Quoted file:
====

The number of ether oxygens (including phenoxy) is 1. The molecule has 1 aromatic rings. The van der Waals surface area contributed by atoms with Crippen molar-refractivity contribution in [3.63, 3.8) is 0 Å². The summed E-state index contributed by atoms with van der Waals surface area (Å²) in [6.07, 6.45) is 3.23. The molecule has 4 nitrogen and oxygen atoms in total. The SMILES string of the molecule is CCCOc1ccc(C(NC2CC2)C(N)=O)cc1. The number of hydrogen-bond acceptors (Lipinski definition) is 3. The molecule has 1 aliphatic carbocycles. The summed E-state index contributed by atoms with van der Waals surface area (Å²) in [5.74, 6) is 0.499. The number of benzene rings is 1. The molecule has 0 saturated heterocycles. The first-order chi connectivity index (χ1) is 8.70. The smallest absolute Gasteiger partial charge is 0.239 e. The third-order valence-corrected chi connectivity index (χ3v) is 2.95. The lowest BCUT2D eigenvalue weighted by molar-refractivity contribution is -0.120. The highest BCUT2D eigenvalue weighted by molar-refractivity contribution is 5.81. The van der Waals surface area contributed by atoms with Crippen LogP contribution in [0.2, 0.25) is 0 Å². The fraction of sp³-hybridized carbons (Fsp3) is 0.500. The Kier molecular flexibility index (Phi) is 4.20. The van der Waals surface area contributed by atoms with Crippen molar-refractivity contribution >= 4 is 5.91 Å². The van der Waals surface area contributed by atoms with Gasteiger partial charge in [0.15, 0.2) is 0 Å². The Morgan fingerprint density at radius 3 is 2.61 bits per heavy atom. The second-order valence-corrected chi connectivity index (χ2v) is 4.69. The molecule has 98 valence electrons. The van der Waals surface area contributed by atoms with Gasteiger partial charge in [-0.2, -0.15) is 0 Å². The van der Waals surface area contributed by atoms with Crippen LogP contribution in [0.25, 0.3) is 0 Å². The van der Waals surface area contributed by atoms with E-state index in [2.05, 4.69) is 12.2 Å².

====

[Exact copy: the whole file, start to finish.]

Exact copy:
The number of ether oxygens (including phenoxy) is 1. The molecule has 1 aromatic rings. The van der Waals surface area contributed by atoms with Crippen molar-refractivity contribution in [3.63, 3.8) is 0 Å². The summed E-state index contributed by atoms with van der Waals surface area (Å²) in [6.07, 6.45) is 3.23. The molecule has 4 nitrogen and oxygen atoms in total. The SMILES string of the molecule is CCCOc1ccc(C(NC2CC2)C(N)=O)cc1. The number of hydrogen-bond acceptors (Lipinski definition) is 3. The molecule has 1 aliphatic carbocycles. The summed E-state index contributed by atoms with van der Waals surface area (Å²) in [5.74, 6) is 0.499. The number of benzene rings is 1. The molecule has 0 saturated heterocycles. The first-order chi connectivity index (χ1) is 8.70. The smallest absolute Gasteiger partial charge is 0.239 e. The third-order valence-corrected chi connectivity index (χ3v) is 2.95. The lowest BCUT2D eigenvalue weighted by molar-refractivity contribution is -0.120. The highest BCUT2D eigenvalue weighted by molar-refractivity contribution is 5.81. The van der Waals surface area contributed by atoms with Crippen LogP contribution in [0.2, 0.25) is 0 Å². The fraction of sp³-hybridized carbons (Fsp3) is 0.500. The Kier molecular flexibility index (Phi) is 4.20. The van der Waals surface area contributed by atoms with Crippen molar-refractivity contribution >= 4 is 5.91 Å². The van der Waals surface area contributed by atoms with Gasteiger partial charge in [0.15, 0.2) is 0 Å². The Morgan fingerprint density at radius 3 is 2.61 bits per heavy atom. The second-order valence-corrected chi connectivity index (χ2v) is 4.69. The molecule has 98 valence electrons. The van der Waals surface area contributed by atoms with Gasteiger partial charge in [-0.2, -0.15) is 0 Å². The van der Waals surface area contributed by atoms with Crippen LogP contribution in [0.25, 0.3) is 0 Å². The van der Waals surface area contributed by atoms with E-state index in [2.05, 4.69) is 12.2 Å².